NY City’s Harassment Prevention Advisory Board Launches Survey on Prevalence of Street Harassment


Free Resource Guide on How to Prevent and Respond to Street Harassment Available to New Yorkers

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New York, NY

The Street Harassment Prevention Advisory Board (SHPAB), launched a citywide outreach effort to conduct a survey on the nature, prevalence, and impact of street harassment on New Yorkers. The SHPAB is co-chaired by the New York City Mayor’s Office to End Domestic and Gender-Based Violence (ENDGBV) and the New York City Commission on Gender Equity (CGE). CGE sits within the NYC Mayor’s Office of Equity (MOE). The SHPAB was established by Local Law 46 of 2022 to study and raise awareness of street harassment and to develop resources for survivors and bystanders. This survey will help the advisory board better understand how and where New Yorkers experience street harassment, identify people and communities most at risk, and understand what kind of prevention, education, and training resources city agencies, community members, and individuals can utilize to address this form of violence. 

Local Law 46 defines street harassment as unwelcome, offensive, or threatening statements, gestures, or other conduct directed at individuals in public places such as streets, sidewalks, parks, and public transportation. Street harassment can be based on the person’s actual or perceived age, race, creed, color, national origin, gender, disability, sexual orientation, or any other trait, status, or condition. Street harassment can have a pronounced effect on the well-being, safety, and mental health of individuals who experience it and can create environments that limit people’s ability to move freely in public spaces.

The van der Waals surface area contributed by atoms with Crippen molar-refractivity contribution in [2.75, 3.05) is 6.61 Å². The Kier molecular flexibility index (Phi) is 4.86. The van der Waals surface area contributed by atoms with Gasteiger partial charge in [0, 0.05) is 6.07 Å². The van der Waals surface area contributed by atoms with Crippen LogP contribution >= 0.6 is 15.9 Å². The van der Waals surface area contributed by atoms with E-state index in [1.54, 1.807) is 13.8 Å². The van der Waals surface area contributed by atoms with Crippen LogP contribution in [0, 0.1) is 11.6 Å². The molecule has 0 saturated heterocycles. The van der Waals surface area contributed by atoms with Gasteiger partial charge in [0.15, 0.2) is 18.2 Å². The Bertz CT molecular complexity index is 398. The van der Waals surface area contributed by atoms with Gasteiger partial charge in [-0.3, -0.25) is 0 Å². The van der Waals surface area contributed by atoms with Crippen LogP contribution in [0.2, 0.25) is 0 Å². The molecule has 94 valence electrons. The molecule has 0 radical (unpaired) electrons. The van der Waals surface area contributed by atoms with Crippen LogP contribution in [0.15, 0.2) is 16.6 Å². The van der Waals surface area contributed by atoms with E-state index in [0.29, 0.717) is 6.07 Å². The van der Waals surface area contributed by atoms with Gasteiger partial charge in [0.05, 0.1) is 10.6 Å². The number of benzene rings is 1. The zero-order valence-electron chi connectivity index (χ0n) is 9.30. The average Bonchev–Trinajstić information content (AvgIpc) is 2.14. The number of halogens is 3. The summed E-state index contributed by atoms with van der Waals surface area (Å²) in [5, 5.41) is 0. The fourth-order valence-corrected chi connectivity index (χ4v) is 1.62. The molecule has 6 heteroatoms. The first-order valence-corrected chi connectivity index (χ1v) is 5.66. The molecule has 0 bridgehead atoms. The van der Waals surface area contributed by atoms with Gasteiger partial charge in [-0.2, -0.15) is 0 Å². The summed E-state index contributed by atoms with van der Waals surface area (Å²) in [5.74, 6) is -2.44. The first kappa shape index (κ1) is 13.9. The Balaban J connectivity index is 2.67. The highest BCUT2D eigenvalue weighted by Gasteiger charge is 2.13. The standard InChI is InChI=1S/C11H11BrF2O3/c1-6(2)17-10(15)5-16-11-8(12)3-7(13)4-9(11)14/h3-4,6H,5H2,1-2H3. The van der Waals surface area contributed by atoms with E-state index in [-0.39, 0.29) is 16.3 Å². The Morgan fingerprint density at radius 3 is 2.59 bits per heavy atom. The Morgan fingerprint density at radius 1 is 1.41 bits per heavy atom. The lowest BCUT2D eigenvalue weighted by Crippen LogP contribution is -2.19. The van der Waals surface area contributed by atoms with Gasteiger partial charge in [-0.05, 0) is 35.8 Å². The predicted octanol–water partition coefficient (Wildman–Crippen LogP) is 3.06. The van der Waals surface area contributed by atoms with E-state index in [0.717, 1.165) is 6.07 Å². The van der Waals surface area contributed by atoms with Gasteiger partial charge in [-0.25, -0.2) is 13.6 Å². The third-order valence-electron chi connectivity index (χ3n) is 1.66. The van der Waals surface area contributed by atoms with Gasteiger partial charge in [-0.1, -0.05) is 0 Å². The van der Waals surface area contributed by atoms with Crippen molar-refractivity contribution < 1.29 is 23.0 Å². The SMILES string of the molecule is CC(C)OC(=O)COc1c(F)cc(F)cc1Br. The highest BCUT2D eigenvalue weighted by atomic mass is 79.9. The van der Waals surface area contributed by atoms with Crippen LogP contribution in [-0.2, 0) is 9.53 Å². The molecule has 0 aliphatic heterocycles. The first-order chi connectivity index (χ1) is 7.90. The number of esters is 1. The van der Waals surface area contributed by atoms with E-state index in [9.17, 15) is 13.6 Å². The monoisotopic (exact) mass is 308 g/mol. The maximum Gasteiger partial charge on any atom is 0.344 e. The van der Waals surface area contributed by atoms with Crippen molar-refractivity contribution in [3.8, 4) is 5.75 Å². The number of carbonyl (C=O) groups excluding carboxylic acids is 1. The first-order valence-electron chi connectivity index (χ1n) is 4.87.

This survey marks just the beginning of the city’s work to better understand and respond to street harassment. This version of the survey is designed to gather information from people who have experienced street harassment – not people who have caused street harassment or those who have both experienced and caused street harassment. For New York City to adequately address street harassment, the city needs to compassionately engage people who cause street harassment to better understand what motivates their actions and what support and resources they need to change their behavior. The next phase of this initiative will actively engage people who cause street harassment.

“Street harassment can have significant short- and long-term consequences for people who are victimized. Fear, anxiety, and distrust prevent people from engaging in community activities and enjoying safe, public spaces,” said New York City Mayor Eric Adams. “The survey is a major tool that will give us insights on how to develop stronger, protective measures through community engagement, policies, legislation, training, or other supports to stop street harassment across New York City. People deserve to be safe in their surroundings and communities, and the SHPAB survey and resource guide are another step to make our city safer.”